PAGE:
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Joshua Logan
Richard Harris, Vanessa Redgrave, Franco Nero, David Hemmings, Lionel Jeffries, Laurence Naismith, Pierre Olaf, Estelle Winwood
Writing Credits:
Alan Jay Lerner (based on the play "Camelot" book by), T.H. White (from "The Once and Future King"), Alan Jay Lerner

A whole new world of magnificent musical entertainment.

The story of the marriage of England's King Arthur to Guinevere is played out amid the pagentry of Camelot. The plot of illegitimate Modred to gain the throne and Guinevere's growing attachment to Sir Lancelot, whom she at first abhors, threaten to topple Arthur and destroy his "round table" of knights who would use their might for right.

Box Office:
$13 million.
Domestic Gross
$31.102 million.

Rated NR

Aspect Ratio: 2.40:1
English DTS-HD MA 5.1
Supplements Subtitles:

Runtime: 180 min.
Price: $35.99
Release Date: 4/24/2012

• Audio Commentary With Film Critic Stephen Farber
• “Camelot: Falling Kingdoms” Documentary
• “The Story of Camelot” Featurette
• “The World Premiere of Camelot” Featurette
• Theatrical Trailers
• Hardcover Book
• CD Sampler


Panasonic 50" TH-50PZ77U 1080p Plasma Monitor; Sony STR-DG1200 7.1 Channel Receiver; Panasonic DMP-BD60K Blu-Ray Player using HDMI outputs; Michael Green Revolution Cinema 6i Speakers (all five); Kenwood 1050SW 150-watt Subwoofer.


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Camelot [Blu-Ray Book] (1967)

Reviewed by Colin Jacobson (April 26, 2012)

By 1967, the big-screen movie musical had entered its decline, but studios continued to produce them as “tent pole” offerings. In this category comes Camelot, an adaptation of the 1960 Lerner/Loewe Broadway show.

Itself based on the legend of King Arthur, we start with Arthur (Richard Harris) on the verge of battle. At this crucial moment, his aide and wizard Merlyn (Laurence Naismith) urges him to look back to what brought him to this point.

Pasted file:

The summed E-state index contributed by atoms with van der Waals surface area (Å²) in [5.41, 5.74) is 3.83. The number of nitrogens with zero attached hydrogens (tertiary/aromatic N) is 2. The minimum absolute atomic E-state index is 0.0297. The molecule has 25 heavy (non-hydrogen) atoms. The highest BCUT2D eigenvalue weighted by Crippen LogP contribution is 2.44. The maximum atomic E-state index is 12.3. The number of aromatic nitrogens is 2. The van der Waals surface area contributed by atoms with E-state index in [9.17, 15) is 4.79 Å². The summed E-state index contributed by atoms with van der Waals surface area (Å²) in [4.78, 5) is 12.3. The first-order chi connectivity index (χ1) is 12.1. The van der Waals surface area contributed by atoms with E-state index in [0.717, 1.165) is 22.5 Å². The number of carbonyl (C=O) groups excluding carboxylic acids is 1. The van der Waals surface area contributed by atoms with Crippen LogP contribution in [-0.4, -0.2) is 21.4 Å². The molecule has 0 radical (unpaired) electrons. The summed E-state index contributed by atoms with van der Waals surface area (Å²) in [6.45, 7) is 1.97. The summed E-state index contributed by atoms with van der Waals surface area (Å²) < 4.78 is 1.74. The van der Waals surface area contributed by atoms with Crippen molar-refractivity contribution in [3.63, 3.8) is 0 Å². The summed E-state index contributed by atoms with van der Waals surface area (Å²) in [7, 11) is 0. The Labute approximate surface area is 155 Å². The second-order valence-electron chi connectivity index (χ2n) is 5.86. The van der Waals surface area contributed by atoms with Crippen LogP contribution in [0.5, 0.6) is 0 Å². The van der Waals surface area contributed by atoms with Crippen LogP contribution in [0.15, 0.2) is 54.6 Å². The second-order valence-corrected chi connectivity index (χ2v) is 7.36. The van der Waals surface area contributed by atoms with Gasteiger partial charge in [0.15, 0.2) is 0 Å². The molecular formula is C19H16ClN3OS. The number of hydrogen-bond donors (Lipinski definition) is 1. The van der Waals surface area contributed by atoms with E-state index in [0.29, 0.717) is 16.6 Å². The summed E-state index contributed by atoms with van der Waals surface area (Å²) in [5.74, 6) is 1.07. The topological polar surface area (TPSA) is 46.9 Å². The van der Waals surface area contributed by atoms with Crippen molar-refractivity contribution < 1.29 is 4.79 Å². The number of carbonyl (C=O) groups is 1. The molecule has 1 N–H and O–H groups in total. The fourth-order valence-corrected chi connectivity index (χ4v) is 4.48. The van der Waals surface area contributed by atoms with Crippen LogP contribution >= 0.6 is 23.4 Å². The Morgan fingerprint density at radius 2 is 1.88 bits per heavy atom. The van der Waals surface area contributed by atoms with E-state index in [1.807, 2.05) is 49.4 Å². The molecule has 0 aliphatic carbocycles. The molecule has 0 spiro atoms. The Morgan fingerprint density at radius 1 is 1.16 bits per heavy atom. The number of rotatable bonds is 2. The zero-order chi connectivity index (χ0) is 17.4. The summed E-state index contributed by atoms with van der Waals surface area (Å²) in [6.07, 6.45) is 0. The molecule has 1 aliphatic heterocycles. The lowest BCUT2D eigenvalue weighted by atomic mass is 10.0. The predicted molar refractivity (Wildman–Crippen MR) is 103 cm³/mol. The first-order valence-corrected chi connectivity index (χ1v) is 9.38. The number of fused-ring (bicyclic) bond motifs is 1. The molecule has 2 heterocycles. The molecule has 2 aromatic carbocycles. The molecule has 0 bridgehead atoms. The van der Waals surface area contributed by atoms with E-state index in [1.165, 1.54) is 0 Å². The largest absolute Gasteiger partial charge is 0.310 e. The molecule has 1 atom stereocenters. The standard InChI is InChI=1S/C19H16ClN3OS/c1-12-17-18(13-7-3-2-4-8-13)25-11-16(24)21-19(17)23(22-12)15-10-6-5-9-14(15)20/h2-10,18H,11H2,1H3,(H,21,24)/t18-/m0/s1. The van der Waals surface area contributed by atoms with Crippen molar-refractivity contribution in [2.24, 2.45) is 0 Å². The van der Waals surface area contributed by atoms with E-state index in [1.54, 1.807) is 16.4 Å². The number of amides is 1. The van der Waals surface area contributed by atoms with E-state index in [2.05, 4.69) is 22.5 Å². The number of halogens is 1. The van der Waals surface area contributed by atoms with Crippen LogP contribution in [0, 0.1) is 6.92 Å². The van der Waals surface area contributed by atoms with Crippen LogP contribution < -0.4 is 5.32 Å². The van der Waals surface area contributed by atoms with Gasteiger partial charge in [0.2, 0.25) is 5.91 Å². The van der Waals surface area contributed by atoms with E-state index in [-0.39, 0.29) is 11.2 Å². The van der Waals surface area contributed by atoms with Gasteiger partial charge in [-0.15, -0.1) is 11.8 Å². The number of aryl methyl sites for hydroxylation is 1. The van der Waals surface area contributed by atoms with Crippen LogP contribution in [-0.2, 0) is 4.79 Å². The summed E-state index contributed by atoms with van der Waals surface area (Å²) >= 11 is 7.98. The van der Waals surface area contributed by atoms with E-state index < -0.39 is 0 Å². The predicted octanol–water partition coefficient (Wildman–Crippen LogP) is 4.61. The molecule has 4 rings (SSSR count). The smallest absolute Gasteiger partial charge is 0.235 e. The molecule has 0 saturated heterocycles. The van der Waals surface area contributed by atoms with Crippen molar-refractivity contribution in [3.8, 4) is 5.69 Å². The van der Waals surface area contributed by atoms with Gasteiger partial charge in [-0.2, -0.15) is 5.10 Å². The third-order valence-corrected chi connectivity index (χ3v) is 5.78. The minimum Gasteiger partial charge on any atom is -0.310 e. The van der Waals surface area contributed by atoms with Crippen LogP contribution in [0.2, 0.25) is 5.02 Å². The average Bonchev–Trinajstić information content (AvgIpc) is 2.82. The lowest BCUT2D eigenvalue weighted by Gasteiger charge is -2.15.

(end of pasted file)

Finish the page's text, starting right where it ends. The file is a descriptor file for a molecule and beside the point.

With that, we launch into an extended flashback that starts with the day Arthur met Guinevere (Vanessa Redgrave). As part of an arranged marriage, Arthur and Guinevere don’t first see each other until the wedding day. Despite those awkward circumstances, they immediately take to each other and find themselves in love.

From there we see Arthur’s efforts to unite England under his rule via a gathering of knights. Thus are the Knights of the Round Table born to create a happy kingdom for all.

Arthur’s efforts attract the attention of French Sir Lancelot (Franco Nero), a knight who deems himself to be the strongest, bravest and generally most awesome of all. He heads to England to join Arthur’s crew, and thus does conflict eventually ensue. While Arthur and Lancelot become best friends, after some time the knight develops a love affair with Guinevere – and the potential collapse of Camelot.

Despite my general disdain for movie musicals, I held out some hope that Camelot might entertain me. For one, I rather liked 1964’s My Fair Lady, the then-most-recent big screen adaptation of a Lerner/Loewe show. If Lerner/Loewe could make me enjoy a musical version of Pygmalion, maybe they’d strike gold again.

In addition, the source tale boasted potential. The Arthur legend has endured so long for good reason: it’s packed with drama, romance and adventure. That alone should’ve been enough to keep me entertained for much – if not all – of the film’s three-hour running time.